WASHINGTON -- The new head of the Securities and Exchange Commission told Sen. Elizabeth Warren (D-Mass.) Monday that she is reviewing whether her enforcement division has been too lax on Wall Street by allowing banks to settle enforcement actions without going to trial.
"I am actively reviewing the scope of the Commission’s neither-admit-nor-deny settlement policy with the leadership of the Division of Enforcement to determine what, if any, changes may be warranted and whether the SEC is making full appropriate use of its leverage in the settlement process," Mary Jo White told Warren in the letter, provided to HuffPost.
"Have you conducted any internal research or analysis on trade-offs to the public between settling an enforcement action without admission of guilt and going forward with litigation as necessary to obtain such admission and, if so, can you provide that analysis to my office?" Warren asked on May 14.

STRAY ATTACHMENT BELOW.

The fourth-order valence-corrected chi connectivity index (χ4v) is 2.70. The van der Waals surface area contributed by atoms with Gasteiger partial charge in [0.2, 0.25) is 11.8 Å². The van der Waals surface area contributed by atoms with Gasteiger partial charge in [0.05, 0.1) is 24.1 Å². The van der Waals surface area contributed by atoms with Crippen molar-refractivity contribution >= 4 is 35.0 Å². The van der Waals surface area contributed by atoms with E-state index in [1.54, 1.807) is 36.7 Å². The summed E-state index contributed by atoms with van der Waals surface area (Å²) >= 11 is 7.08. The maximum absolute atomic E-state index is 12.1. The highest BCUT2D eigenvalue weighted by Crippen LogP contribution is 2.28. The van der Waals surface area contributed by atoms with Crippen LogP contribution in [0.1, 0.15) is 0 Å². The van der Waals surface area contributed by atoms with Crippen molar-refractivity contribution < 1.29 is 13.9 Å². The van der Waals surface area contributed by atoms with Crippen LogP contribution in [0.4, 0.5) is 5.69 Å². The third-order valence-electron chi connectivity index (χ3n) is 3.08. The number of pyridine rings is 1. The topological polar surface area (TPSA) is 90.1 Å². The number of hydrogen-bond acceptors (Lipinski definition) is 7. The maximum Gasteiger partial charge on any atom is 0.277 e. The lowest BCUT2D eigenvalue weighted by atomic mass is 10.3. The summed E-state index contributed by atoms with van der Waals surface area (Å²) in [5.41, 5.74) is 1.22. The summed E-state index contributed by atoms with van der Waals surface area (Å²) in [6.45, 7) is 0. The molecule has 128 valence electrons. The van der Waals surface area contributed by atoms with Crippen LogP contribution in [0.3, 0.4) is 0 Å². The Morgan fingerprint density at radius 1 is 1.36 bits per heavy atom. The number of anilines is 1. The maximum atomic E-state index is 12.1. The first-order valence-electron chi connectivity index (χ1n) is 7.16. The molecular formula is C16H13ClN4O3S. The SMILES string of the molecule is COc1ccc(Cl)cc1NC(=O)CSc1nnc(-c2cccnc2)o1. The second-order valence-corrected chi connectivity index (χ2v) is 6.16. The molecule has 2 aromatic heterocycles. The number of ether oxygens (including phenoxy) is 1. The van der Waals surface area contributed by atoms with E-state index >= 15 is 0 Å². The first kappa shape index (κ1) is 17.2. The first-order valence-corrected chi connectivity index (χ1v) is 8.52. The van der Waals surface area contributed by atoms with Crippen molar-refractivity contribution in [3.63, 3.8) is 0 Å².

Earlier this year, Warren embarrassed bank regulators by pressing them during a Senate hearing whether any had taken a bank to trial. A video of the senator's vigorous questioning went viral online. Many of the regulators struggled for answers, pledging to get back to Warren with more information. (White had not yet been appointed SEC chairwoman.)
"There are district attorneys and United States attorneys out there every day squeezing ordinary citizens on sometimes very thin grounds and taking them to trial in order to make an example, as they put it. I'm really concerned that 'too big to fail' has become 'too big for trial,'" Warren said at the hearing.
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